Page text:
As for reasoning, Bankaitis shows that when there are too many closely spaced cells in the embryonic stage of neocortical development, the up-and-down movement of their nuclei results in opposing the upward and downward forces that propagate the dividing neural stem cells.

“Think of a tube of toothpaste,” Bankites said. “If you were to take this tube of toothpaste, put it in your hands, push it up from the bottom and push it down from the top, what would happen? It would flatten and spread. That’s basically how this works. You have an upward force and a downward force caused by the movement of the nuclei spreading these cells.” ”

Xie and Bankaitis also demonstrate how cells do this by linking several distinct pathways that work together to “tell” nascent neural stem cells where to go.

“I think for the first time, this really brings together the molecules and signaling pathways that indicate how this process is controlled and why it is linked or linked to neurodevelopmental deficiency,” Bankais said. “We’ve taken a biochemical pathway, linked it to a cell’s biological pathway, and linked it to a signaling pathway that speaks to the nucleus to promote nuclear behavior that generates a complex brain-generating force. Now it’s full circle.”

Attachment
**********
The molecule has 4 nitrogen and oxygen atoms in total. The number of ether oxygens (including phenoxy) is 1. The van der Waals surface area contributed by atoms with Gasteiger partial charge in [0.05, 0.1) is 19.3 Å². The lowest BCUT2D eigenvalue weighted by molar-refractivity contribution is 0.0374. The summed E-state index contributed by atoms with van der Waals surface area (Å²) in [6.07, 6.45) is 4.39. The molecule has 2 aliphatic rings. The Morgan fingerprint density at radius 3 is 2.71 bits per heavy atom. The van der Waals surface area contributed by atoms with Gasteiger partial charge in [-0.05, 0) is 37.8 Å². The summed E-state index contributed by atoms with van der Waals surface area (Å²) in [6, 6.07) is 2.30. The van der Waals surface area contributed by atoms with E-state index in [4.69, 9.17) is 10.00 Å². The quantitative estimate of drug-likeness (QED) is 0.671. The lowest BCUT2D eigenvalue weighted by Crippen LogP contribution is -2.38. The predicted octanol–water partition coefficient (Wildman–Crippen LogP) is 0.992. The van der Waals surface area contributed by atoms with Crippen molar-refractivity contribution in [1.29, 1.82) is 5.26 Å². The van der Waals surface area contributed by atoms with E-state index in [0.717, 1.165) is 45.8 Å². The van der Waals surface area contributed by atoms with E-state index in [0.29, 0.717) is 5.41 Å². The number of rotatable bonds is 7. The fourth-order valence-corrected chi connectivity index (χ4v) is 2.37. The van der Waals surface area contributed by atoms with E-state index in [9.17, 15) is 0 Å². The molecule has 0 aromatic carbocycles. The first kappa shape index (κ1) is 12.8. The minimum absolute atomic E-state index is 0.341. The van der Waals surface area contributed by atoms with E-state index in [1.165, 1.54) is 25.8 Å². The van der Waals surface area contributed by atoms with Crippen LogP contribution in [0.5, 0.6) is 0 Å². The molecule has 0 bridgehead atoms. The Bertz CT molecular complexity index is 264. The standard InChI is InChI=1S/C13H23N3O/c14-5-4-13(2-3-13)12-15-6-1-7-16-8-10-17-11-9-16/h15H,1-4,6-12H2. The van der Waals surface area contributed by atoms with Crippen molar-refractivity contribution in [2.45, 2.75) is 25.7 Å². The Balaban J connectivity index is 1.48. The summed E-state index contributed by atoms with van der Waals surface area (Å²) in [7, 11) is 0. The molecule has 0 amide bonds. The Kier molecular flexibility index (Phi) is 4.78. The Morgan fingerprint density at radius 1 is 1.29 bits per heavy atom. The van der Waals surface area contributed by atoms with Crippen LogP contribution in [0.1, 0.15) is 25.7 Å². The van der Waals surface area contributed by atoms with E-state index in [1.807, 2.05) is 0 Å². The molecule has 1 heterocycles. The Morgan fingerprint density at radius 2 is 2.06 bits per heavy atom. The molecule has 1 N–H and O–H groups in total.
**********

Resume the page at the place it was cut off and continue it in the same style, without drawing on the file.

The results of this study reveal an important factor in the underlying causes of autism risks, intellectual disabilities and neural tube birth defects. New knowledge about the basic principles that regulate neocortical shape will also help in the design of in vitro brain culture systems that more accurately reflect developmental processes of interest and improve prospects for neuropharmaceutical development.

“While there may be many reasons why the neocortex is thickening rather than spreading, our work offers a new perspective on why patients with autism and intellectual disabilities often display a thicker cerebral cortex,” Shih said. “The fact that the LIS1 gene product is an essential regulator of nuclear migration, including interkinetic nuclear migration that we study in this work, supports our conclusions in this paper.”

Reference: “Planar cell polarity axis/Phosphatidylinositol transporter protein regulates neocortical formation by supporting interkinetic nuclear migration” By Zhigang Xie and Vytas A. Bankaitis, May 31, 2022, Available here. Cell reports.
DOI: 10.1016 / j.celrep.2022.110869

The study was funded by the National Institutes of Health/National Institutes of Health and the Robert A Welch Foundation.